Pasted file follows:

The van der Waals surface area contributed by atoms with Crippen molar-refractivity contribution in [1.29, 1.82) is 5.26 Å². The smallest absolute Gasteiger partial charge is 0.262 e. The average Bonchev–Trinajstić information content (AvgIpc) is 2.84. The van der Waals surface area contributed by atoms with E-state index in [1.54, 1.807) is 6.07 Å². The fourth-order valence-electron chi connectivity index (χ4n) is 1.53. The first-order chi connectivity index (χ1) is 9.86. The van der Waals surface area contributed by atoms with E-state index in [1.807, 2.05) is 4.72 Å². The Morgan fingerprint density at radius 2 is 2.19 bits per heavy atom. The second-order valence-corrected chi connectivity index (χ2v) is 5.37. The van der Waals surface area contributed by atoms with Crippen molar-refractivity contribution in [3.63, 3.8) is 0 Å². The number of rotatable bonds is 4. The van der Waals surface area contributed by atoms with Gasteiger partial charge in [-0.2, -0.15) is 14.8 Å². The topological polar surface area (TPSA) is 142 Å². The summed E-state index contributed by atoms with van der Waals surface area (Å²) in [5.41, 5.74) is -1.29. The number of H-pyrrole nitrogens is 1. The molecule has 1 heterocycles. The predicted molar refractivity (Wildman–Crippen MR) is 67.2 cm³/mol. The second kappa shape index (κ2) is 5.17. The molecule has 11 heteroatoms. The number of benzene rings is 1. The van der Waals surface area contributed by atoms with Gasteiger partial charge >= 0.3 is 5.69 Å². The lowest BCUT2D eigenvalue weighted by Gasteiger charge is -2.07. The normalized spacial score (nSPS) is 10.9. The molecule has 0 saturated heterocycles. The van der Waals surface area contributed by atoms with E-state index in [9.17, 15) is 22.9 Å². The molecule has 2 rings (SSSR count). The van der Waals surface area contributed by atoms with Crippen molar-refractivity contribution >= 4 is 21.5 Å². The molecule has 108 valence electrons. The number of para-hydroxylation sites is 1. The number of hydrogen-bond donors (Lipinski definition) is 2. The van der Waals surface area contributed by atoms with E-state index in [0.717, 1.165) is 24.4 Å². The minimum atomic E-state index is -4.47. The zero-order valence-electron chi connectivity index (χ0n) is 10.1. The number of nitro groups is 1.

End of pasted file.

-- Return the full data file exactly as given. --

The van der Waals surface area contributed by atoms with Crippen molar-refractivity contribution in [1.29, 1.82) is 5.26 Å². The smallest absolute Gasteiger partial charge is 0.262 e. The average Bonchev–Trinajstić information content (AvgIpc) is 2.84. The van der Waals surface area contributed by atoms with E-state index in [1.54, 1.807) is 6.07 Å². The fourth-order valence-electron chi connectivity index (χ4n) is 1.53. The first-order chi connectivity index (χ1) is 9.86. The van der Waals surface area contributed by atoms with E-state index in [1.807, 2.05) is 4.72 Å². The Morgan fingerprint density at radius 2 is 2.19 bits per heavy atom. The second-order valence-corrected chi connectivity index (χ2v) is 5.37. The van der Waals surface area contributed by atoms with Crippen molar-refractivity contribution in [3.63, 3.8) is 0 Å². The number of rotatable bonds is 4. The van der Waals surface area contributed by atoms with Gasteiger partial charge in [-0.2, -0.15) is 14.8 Å². The topological polar surface area (TPSA) is 142 Å². The summed E-state index contributed by atoms with van der Waals surface area (Å²) in [5.41, 5.74) is -1.29. The number of H-pyrrole nitrogens is 1. The molecule has 1 heterocycles. The predicted molar refractivity (Wildman–Crippen MR) is 67.2 cm³/mol. The second kappa shape index (κ2) is 5.17. The molecule has 11 heteroatoms. The number of benzene rings is 1. The van der Waals surface area contributed by atoms with Gasteiger partial charge >= 0.3 is 5.69 Å². The lowest BCUT2D eigenvalue weighted by Gasteiger charge is -2.07. The normalized spacial score (nSPS) is 10.9. The molecule has 0 saturated heterocycles. The van der Waals surface area contributed by atoms with E-state index in [9.17, 15) is 22.9 Å². The molecule has 2 rings (SSSR count). The van der Waals surface area contributed by atoms with Crippen molar-refractivity contribution >= 4 is 21.5 Å². The molecule has 108 valence electrons. The number of para-hydroxylation sites is 1. The number of hydrogen-bond donors (Lipinski definition) is 2. The van der Waals surface area contributed by atoms with E-state index in [0.717, 1.165) is 24.4 Å². The minimum atomic E-state index is -4.47. The zero-order valence-electron chi connectivity index (χ0n) is 10.1. The number of nitro groups is 1.